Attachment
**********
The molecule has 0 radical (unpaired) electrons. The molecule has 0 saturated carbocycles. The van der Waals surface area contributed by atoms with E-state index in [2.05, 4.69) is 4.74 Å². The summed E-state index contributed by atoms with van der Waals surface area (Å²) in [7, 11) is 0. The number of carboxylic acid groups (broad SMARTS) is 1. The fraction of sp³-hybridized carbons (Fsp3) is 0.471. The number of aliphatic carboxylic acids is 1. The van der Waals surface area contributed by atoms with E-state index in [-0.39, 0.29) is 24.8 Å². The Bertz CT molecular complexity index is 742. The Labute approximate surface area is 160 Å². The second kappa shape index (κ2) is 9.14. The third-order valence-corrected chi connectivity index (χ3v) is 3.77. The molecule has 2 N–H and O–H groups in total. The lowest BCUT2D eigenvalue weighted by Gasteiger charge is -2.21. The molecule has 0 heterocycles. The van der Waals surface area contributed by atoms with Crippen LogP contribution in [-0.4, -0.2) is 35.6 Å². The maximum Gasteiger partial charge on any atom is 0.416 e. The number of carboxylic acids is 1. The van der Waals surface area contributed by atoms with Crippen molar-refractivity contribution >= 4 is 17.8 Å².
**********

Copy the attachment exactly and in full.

The molecule has 0 radical (unpaired) electrons. The molecule has 0 saturated carbocycles. The van der Waals surface area contributed by atoms with E-state index in [2.05, 4.69) is 4.74 Å². The summed E-state index contributed by atoms with van der Waals surface area (Å²) in [7, 11) is 0. The number of carboxylic acid groups (broad SMARTS) is 1. The fraction of sp³-hybridized carbons (Fsp3) is 0.471. The number of aliphatic carboxylic acids is 1. The van der Waals surface area contributed by atoms with E-state index in [-0.39, 0.29) is 24.8 Å². The Bertz CT molecular complexity index is 742. The Labute approximate surface area is 160 Å². The second kappa shape index (κ2) is 9.14. The third-order valence-corrected chi connectivity index (χ3v) is 3.77. The molecule has 2 N–H and O–H groups in total. The lowest BCUT2D eigenvalue weighted by Gasteiger charge is -2.21. The molecule has 0 heterocycles. The van der Waals surface area contributed by atoms with Crippen LogP contribution in [-0.4, -0.2) is 35.6 Å². The maximum Gasteiger partial charge on any atom is 0.416 e. The number of carboxylic acids is 1. The van der Waals surface area contributed by atoms with Crippen molar-refractivity contribution >= 4 is 17.8 Å².